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Topic: Test constantness of normality of residuals from linear regression
Replies: 8   Last Post: Jan 10, 2013 6:09 PM

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Paul

Posts: 263
Registered: 2/23/10
Re: Test constantness of normality of residuals from linear regression
Posted: Jan 10, 2013 11:20 AM
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On Jan 10, 6:50 am, "David Jones" <dajx...@ceh.ac.uk> wrote:
> "Paul" <paul.domas...@gmail.com> wrote in message
>
> news:69701577-6f8a-4caf-a535-a7969cf9e139@k6g2000yqf.googlegroups.com...
>
>
>
>
>

> > After much browsing of Wikipedia and the web, I used both normal
> > probability plot and Anderson-Darling to test the normality of
> > residuals from a simple linear regression (SLR) of 6 data points.
> > Results were very good.  However, SLR doesn't just assume that the
> > residuals are normal.  It assumes that the standard deviation of the
> > PDF that gives rise to the residuals is constant along the horizontal
> > axis.  Is there a way to test for this if none of the data points have
> > the same value for the independent variable?  I want to be able to
> > show that there is no gross curves or spreading/focusing of the
> > scatter.

>
> > In electrical engineering signal theory, the horizontal axis is time.
> > Using Fourier Transform (FT), time-frequency domains can show trends.
> > Intuitively, I would set up the data as a scatter graph of residuals
> > plotted against the independent variable (which would be treated as
> > time).  Gross curves show up as low-frequency content.  There should
> > be none if residuals are truly iid.  The spectrum should look like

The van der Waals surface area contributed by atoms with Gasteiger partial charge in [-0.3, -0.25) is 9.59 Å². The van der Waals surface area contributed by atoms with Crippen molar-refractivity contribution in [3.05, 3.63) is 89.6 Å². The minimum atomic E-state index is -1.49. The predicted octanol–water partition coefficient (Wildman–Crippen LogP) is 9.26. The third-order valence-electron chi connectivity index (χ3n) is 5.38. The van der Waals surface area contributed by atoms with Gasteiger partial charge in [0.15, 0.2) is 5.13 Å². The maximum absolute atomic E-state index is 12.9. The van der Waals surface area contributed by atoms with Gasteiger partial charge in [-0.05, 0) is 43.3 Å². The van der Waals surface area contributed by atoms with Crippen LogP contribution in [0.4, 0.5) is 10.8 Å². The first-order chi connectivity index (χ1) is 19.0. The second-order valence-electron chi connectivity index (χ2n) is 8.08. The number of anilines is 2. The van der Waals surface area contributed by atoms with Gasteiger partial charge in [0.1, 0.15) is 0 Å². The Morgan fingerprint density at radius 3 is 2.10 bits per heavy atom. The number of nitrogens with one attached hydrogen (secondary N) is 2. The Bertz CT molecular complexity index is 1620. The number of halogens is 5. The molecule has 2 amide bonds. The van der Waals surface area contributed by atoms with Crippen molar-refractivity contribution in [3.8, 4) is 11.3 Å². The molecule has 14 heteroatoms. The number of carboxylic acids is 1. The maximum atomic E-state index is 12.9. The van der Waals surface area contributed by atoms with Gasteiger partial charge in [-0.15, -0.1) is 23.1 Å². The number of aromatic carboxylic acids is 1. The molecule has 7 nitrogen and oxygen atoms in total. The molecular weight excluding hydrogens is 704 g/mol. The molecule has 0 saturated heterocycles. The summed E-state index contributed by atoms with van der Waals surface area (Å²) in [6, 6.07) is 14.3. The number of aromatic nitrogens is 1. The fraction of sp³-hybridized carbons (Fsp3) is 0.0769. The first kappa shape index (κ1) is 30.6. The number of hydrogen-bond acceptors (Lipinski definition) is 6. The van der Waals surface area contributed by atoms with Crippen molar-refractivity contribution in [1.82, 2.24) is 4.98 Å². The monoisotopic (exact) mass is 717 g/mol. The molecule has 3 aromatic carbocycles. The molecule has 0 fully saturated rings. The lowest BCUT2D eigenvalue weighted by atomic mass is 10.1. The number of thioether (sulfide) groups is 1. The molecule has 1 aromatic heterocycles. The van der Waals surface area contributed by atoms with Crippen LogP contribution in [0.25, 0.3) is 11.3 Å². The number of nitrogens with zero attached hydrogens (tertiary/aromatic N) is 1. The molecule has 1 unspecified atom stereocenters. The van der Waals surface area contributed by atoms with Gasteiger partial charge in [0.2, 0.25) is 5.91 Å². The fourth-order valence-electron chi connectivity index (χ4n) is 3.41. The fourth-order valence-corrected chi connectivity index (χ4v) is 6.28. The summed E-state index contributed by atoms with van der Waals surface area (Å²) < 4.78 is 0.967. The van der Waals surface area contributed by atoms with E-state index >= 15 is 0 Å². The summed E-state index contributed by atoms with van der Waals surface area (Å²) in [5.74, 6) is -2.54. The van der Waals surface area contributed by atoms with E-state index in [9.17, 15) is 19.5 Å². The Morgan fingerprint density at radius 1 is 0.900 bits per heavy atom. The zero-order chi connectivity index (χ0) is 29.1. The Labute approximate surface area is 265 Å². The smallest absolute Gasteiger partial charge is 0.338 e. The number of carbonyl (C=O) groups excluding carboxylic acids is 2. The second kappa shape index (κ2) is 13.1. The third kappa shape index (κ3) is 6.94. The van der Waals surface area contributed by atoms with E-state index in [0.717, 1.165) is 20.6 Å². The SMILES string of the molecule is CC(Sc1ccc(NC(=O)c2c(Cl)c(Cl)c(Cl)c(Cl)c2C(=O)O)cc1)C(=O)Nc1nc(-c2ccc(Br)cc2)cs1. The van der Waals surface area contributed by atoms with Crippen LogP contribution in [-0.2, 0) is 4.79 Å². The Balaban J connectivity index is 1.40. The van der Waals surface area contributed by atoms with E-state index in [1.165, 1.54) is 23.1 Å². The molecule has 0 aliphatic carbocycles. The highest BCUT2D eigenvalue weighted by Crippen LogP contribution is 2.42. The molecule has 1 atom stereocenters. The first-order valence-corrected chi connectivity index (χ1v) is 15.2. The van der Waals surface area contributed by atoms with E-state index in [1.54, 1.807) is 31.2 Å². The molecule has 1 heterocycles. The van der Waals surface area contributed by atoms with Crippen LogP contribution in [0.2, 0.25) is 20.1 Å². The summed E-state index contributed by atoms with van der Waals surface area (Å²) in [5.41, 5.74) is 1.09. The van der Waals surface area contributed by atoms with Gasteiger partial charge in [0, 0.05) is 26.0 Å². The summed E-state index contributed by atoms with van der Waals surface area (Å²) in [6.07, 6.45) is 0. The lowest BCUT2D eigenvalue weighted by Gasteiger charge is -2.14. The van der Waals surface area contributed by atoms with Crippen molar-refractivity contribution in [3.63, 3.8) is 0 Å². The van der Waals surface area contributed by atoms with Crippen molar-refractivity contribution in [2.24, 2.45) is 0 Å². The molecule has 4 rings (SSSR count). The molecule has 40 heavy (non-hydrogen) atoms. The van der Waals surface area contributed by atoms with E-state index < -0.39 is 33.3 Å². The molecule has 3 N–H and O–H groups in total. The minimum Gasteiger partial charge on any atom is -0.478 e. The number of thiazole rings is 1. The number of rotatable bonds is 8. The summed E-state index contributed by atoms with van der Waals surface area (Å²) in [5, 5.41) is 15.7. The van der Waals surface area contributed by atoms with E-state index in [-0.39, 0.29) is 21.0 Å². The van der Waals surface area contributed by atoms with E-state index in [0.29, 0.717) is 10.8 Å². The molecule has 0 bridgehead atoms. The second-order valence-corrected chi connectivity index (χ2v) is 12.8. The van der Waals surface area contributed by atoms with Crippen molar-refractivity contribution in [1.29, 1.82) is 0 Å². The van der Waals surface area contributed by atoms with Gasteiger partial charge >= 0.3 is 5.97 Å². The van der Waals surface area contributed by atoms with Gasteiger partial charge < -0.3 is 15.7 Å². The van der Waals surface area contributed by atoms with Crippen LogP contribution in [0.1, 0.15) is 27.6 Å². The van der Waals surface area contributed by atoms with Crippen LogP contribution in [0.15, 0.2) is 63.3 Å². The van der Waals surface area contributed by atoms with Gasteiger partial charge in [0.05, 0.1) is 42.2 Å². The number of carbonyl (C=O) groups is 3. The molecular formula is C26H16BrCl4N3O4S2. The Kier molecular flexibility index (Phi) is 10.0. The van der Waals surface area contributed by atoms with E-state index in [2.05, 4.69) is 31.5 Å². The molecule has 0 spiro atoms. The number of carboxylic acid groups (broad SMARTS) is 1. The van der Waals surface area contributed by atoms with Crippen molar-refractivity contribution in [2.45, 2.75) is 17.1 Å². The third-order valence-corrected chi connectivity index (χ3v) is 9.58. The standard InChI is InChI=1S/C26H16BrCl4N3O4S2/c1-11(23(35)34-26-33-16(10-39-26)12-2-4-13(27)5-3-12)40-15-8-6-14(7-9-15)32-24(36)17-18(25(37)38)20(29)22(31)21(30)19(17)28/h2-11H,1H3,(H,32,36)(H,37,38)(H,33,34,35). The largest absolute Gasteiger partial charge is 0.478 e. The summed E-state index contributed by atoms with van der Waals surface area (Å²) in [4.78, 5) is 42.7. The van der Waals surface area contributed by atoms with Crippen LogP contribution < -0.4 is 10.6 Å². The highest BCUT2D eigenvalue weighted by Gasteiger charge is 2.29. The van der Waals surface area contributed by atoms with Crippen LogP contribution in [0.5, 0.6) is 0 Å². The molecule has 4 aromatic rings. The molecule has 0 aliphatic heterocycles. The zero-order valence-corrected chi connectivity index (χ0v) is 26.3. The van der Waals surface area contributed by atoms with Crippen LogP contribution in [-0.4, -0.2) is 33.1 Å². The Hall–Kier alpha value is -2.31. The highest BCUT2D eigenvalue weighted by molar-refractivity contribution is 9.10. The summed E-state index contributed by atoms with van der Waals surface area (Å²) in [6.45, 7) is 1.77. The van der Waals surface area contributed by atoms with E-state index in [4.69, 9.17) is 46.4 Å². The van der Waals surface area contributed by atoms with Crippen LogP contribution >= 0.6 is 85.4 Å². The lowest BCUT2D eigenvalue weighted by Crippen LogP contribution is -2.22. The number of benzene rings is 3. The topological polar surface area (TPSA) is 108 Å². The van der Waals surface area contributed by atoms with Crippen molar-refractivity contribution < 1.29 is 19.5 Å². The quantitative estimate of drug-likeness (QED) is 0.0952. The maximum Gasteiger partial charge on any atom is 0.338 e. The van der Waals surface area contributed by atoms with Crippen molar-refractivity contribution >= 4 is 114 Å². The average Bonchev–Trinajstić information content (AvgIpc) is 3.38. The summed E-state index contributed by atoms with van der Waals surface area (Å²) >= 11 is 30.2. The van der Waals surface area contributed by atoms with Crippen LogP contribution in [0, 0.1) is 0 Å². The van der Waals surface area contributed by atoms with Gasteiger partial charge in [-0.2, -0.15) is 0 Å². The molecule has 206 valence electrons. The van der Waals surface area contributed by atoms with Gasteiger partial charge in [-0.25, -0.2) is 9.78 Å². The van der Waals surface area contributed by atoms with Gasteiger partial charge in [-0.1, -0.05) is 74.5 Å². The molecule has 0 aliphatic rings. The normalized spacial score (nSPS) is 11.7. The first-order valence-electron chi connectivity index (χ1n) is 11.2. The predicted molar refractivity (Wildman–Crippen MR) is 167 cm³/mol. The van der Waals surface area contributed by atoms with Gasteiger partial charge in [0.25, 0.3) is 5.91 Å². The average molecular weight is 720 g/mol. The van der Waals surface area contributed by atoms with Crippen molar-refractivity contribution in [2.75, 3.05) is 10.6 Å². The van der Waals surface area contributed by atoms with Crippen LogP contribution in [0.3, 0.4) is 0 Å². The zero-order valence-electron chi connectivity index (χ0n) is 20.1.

> > white noise.  The usual way to get the power spectrum is the FT of the
> > autocorrelation function, which itself should resemble an impulse at
> > zero.  This just shows indepedence of samples, not constant iid normal
> > along the horizontal axis.

>
> > As for spreading or narrowing of the scatter, I guess that can be
> > modelled in time as a multiplication of a truly random signal by a
> > linear (or exponential) attenuation function.  The latter acts like a
> > modulation envelope.  Their power spectrums will then convolve in some
> > weird way.  I'm not sure if this is a fruitful direction for
> > identifying trends in the residuals.  It starts to get convoluted
> > pretty quickly.

>
> > Surely there must be a less klugy way from the world of statistics?  I
> > realize that my sample size will probably be too small for many
> > conceptual approaches.  For example, if I had a wealth of data points,
> > I could segment the horizontal axis, then do a normality test on each
> > segment.  This would generate mu's and sigma's as well, which could
> > then be compared across segments.  So for the sake of conceptual
> > gratification, I'm hoping for a more elegant test for the ideal case
> > of many data points.  If there is also a test for small sample sizes,
> > so much the better (though I don't hold my breath).

>
> Wikipedia outlines a number of tests, which you can find by starting fromhttp://en.wikipedia.org/wiki/Heteroscedasticity


Thanks, David! I'm off on another educational path of exploration.



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